- In 2017, coworking grew by 62% in Australia and it accounts for about 0.7% of Australia’s office stock.
- The Australian flexible workspace market is shifting, large companies and corporates are expected to increase their flexible space uptake.
- Research suggests the flexible workspace market will soak up around 12% of all commercial office stock by 2030.
Australia’s flexible workspace market has been growing steadily for some time. Between 2013-2017 the number of coworking spaces in Australia grew by 297% and in 2017 alone, coworking grew by 62% across the nation, introducing more than 50 new spaces.
According to CBRE, the sector currently occupies approximately 193,200 sq metres of space across Australia’s six major capital cities, which accounts for roughly 0.7% of office stock.
However, while the market is clearly growing in response to high demand, numerous resources point to a noticeable shift in the type of occupiers using flexible space.
“Big guns” taking up space
A report released in September 2018 by Office Hub, an Australian flexible workspace brokerage, revealed stark changes in the nature of Australia’s coworking market.
“The biggest surprise for us was the trend of bigger and more corporate businesses moving towards flexible workspaces,” said Grant Philipp, CEO and founder at Office Hub, upon release of the research. “Our primary customer base has always been small businesses and startups but this year saw more representation than ever from the big guns like corporates and enterprises.”
Office Hub’s research found a significant 105% lift in inquiries for 15+ people, which suggests more large businesses are considering flexible workspaces as a viable option.
“This will translate into bigger rentals throughout the market in the next year,” added Philipp.
Further findings support this trend.
In October 2018, the CBRE Pacific Corporate Coworking Survey found that 100% of respondents classed as large users of space (with portfolios over 30,000 sqm) intend to increase their use of coworking over the next two years.
This coincides with 52% of corporate firms expecting to reduce their footprint of traditional leased space within the same two-year time frame.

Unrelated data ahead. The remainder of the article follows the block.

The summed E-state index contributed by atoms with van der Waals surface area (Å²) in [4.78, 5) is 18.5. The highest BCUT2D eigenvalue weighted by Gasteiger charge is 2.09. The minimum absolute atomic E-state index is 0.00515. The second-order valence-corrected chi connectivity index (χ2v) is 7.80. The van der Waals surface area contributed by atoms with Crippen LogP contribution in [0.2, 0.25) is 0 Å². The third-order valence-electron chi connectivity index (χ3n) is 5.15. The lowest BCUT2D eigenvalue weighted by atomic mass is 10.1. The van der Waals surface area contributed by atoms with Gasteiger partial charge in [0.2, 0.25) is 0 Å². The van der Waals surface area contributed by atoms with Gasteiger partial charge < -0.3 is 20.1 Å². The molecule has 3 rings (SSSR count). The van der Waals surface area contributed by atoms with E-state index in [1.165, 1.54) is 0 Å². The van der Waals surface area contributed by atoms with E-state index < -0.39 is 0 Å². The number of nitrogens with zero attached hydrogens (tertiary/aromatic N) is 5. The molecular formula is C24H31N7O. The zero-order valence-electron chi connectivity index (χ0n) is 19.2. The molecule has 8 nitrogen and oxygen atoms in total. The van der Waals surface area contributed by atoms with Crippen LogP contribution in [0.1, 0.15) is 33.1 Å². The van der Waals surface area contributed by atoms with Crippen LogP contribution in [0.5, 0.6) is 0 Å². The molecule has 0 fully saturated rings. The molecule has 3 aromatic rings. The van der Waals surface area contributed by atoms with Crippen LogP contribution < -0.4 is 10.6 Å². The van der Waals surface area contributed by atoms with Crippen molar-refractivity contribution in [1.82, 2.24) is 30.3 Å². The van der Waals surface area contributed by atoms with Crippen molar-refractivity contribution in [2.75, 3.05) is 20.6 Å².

This represents a huge opportunity for flexible space operators — and the market is certainly responding.
Against a backdrop of continued growth in supply, one piece of research claims the Australian flexible workspace market will soak up around 12% of all commercial office stock by 2030. Bear in mind that this prediction comes from research commissioned by IWG Plc, which may be somewhat biased in its approach. Indeed, 12% is a significant leap from CBRE’s current (2018) estimate of 0.7%. But given Australia’s recent spate of growth and its thirst for enterprise clients, it’s easy to see where these lofty predictions are coming from.
All things considered, the Australian flexible workspace market is showing no signs of slowing down.
Yet while enterprise clients are playing their part in boosting coworking growth, they are also influencing big changes in the type and style of coworking offered.
Does coworking have an image problem?
Take a closer look at CBRE’s Pacific Corporate Coworking Survey.
Despite 100% of large corporate occupiers saying they intend to increase their use of coworking space in the next two years, only 32% of respondents in Australia sat they would choose to be in a building with a coworking space provider in situ.
Part of the problem could be down to the relatively new status of coworking in the Australian market. As a young industry, preconceptions have already been formed and many of them relate to a singular and somewhat blinkered image of coworking.
“Blue-chip corporates are concerned about the profile of the building,” commented Felice Spark, CBRE’s head of office and occupier research, in an interview with Australian Financial Review. “If you’re KPMG, for example, you want to be associated with a CBA, or a similarly blue-chip corporate tenant profile. To have WeWork in the property and half the lift full of people in flannels shirts and thongs — those things can be a bit of a culture shock.”
So while demand for coworking in Australia’s major cities is high, there are certain issues that may be affecting occupiers’ demand for the specific offering they are seeking.
That said, there is an opportunity here for more differentiated and niche service offerings in the coworking space to suit these bespoke industry requirements. Because for every KPMG that may reject casual dress in the workplace, there is a tech or creative giant — think Facebook, Microsoft, or Amazon — that fully embraces the culture.
Damien Sheehan, Australian head of IWG, commented in an interview with Commercial Real Estate (November 2018) that the amount of growth the flexible workspace industry is expecting is “quite enormous” and “in the last 12 months, the number of enterprise discussions we are having with ASX 200 organisations is certainly increasing.”
The opportunities are clear.
As for taking advantage of them, JLL’s Tom Carroll, Head of EMEA Corporate Research, believes that flexible workspace operators have a crucial opportunity to entice corporate firms by shifting their mindset. He advises operators to provide “integrated technology, workplace data analytics and space utilisation improvements” alongside high-quality, amenity-rich workspaces “that go well beyond merely offering bottomless coffee and a desk”.
Occupiers of all sizes value the sense of community and collaboration that comes from coworking spaces, and operators should continue to invest in this culture through “networking events, social and dining areas and creative designs”.
“If flex space or coworking providers can demonstrate sustained evidence of improvements in how companies are getting more from the spaces they lease, and this can be scaled, we will see an acceleration in enterprise adoption,” he added.